2. Can’t wait to take twice as long to get to Madison then it takes me to drive. One thing is certain, there will always be an empty seat available. Even during peak travel times.

    BTW, one thing that sets Europe’s trains apart is that the tracks were designed with zero grade crossings. Something we can’t afford to redo here. Especially since we’re technically still paying for the Marshall Plan.

  3. GREAT….. The fed will help build it and the state gets to subsidize it FOREVER because it will hemorrhage money because of low ridership. Good thing THAT’S not a waste of taxpayer money. Why don’t they just give it to AIG instead.

  4. I travel to Milwaukee about once a week. If the service and local connections are convenient the train service would certainly be in my decision set. I also like to travel outside of the state and would readily consider flying out of Mitchell Field as an alternative to Madison, if I could make easy train connections between Madison and Milwaukee. I also would welcome the opportunity to take the Madison to Chicago train for events in Chicago or to visit my friends in Chicago. I would much prefer going by train to driving to and in Chicago.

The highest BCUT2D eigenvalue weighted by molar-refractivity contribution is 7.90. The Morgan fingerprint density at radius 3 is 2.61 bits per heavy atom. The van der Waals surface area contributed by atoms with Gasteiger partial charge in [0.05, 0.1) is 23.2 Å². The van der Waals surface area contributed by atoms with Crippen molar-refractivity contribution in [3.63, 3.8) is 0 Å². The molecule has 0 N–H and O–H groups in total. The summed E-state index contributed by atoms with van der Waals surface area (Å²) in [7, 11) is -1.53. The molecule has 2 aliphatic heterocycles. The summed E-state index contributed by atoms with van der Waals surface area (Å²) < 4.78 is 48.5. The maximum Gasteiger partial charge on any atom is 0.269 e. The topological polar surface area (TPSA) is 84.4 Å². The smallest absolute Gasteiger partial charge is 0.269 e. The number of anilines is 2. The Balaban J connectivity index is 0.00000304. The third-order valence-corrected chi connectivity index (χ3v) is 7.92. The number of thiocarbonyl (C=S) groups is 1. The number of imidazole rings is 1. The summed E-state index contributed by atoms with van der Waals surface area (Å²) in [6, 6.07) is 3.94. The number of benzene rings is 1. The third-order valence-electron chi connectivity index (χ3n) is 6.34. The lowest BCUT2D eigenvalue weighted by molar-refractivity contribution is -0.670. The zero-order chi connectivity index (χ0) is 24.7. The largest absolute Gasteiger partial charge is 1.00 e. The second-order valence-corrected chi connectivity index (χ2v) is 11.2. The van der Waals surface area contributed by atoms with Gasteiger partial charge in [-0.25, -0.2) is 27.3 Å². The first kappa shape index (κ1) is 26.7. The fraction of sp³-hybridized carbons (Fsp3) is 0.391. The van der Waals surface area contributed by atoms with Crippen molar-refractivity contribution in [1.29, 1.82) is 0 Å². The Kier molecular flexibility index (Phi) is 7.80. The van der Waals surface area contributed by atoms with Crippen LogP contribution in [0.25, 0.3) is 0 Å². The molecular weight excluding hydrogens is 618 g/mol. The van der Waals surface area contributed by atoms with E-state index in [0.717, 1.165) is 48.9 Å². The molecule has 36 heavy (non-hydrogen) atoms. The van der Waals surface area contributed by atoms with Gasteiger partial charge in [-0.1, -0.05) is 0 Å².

Anything that connects Milwaukee and Madison more closely is a win-win for the state. If the Medical College of Wisconsin researchers interact more with the UWMadison researchers we’ll see some positive results.

    In terms of subsidies, the state subsidizes the roads that you travel on every day Silent E. How is a train system different then this? Once you experience the European High Speed Rail, you see what we really should have here. If we hadn’t wasted all the money we did in Bush’s useless Iraq war, we might have seen this type of investment in the U.S., where high speed rail would become more competitive with driving.

    1. I agree that it would work on point to point travel, like going to Mitchell or a Brewers game, or downtown/UW on the Madison end. But in many cases, people intend to visit multiple locations, somewhere other than downtown, or someone’s house. In those cases the convenience factor dramatically reduces.